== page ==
The age of big media wins is essentially over. It’s all about conquering a plethora of smaller markets and expecting the bigger main stream media outlets to jump on the story once it reaches critical mass. This also will prove better for your long term SEO strategy (more proliferation of links) and will also add to your presence/brand online.

Ideally, you will have built up a substantial network of bloggers, influencers and journalists within your local area. If you haven’t, you likely aren’t doing your job very well. If this is the case, it’s definitely not too late. But you need to start now!

So how do you appeal to your local reporters/bloggers? Hit up networking events, drop an email or call randomly to check in, ask them what their ideal story is, and be a generally cool person. The best sources are always available, always informed and ready with information to best assist the creation of a story.

Remember…it’s about quality coverage AND quantity coverage. Take care of both and you will be indispensible to your client.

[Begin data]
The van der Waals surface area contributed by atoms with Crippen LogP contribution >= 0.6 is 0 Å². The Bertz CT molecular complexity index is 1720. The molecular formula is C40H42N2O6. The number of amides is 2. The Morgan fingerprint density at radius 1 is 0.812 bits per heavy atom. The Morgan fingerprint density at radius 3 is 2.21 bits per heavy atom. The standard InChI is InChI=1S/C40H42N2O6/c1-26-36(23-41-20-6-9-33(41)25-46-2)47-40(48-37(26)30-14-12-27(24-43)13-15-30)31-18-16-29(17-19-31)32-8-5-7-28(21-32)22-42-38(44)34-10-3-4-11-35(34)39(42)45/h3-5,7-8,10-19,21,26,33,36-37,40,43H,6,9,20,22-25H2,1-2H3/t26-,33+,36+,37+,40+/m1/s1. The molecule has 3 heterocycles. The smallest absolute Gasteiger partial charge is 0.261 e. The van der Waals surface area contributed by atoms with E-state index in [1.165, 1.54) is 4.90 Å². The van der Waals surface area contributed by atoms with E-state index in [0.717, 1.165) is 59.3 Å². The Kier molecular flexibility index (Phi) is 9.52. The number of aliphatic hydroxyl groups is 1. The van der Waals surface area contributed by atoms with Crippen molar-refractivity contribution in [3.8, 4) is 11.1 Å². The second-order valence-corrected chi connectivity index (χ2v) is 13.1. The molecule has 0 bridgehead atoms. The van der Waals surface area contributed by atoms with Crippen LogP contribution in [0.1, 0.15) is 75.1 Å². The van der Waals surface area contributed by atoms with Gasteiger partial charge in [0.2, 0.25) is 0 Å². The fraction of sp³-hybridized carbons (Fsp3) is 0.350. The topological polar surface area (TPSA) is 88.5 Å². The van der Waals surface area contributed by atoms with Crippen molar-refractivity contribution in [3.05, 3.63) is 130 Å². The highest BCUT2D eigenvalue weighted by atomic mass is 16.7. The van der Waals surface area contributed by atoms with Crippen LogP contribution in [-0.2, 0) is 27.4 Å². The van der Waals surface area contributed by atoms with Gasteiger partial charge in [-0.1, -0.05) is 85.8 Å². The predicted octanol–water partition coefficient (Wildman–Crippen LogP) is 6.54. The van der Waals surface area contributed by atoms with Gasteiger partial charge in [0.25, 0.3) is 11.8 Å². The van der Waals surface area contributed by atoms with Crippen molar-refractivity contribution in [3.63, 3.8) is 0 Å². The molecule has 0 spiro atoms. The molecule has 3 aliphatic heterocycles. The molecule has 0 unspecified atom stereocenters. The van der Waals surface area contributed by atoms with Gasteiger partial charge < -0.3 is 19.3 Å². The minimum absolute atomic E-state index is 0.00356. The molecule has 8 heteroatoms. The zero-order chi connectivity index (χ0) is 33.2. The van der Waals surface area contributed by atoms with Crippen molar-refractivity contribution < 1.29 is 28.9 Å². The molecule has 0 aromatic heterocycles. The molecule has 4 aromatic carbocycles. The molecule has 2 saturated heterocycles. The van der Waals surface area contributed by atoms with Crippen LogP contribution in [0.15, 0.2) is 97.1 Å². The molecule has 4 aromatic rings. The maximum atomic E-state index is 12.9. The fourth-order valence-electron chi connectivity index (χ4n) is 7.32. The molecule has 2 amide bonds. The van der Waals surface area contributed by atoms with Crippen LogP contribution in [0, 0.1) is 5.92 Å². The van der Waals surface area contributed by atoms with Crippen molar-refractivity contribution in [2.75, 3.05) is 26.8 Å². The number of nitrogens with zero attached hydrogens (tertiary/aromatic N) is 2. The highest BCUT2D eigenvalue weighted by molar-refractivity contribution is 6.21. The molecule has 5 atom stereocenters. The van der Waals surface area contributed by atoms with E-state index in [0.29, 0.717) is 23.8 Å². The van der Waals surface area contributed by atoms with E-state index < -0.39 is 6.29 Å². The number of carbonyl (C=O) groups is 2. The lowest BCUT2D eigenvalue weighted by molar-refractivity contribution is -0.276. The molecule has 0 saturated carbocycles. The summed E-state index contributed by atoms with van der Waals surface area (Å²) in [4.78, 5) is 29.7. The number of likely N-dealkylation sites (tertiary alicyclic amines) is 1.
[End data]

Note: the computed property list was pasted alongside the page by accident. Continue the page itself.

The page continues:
Stuart Foster is an independent social media/marketing consultant. Addicted to Bolt, Facebook, and other Social Media since their inception, he has taken this enthusiasm for new media to make connections, blog market, and other marketing efforts within those realms. He enjoys massive quantities of diet coke/caffeine, Boston sports, running (slowly) and has a tendency to lose jackets.

Copyright © 2009 Sasha H. Muradali. All Rights Reserved.

{Tickled Pink} Love is like…

Smiling Flowers by MethoxyRoxy. All Rights Reserved 2009.

Love is like wildflowers; It’s often found in the most unlikely places.


 Copyright © 2009 SashaHalima PR. All rights reserved.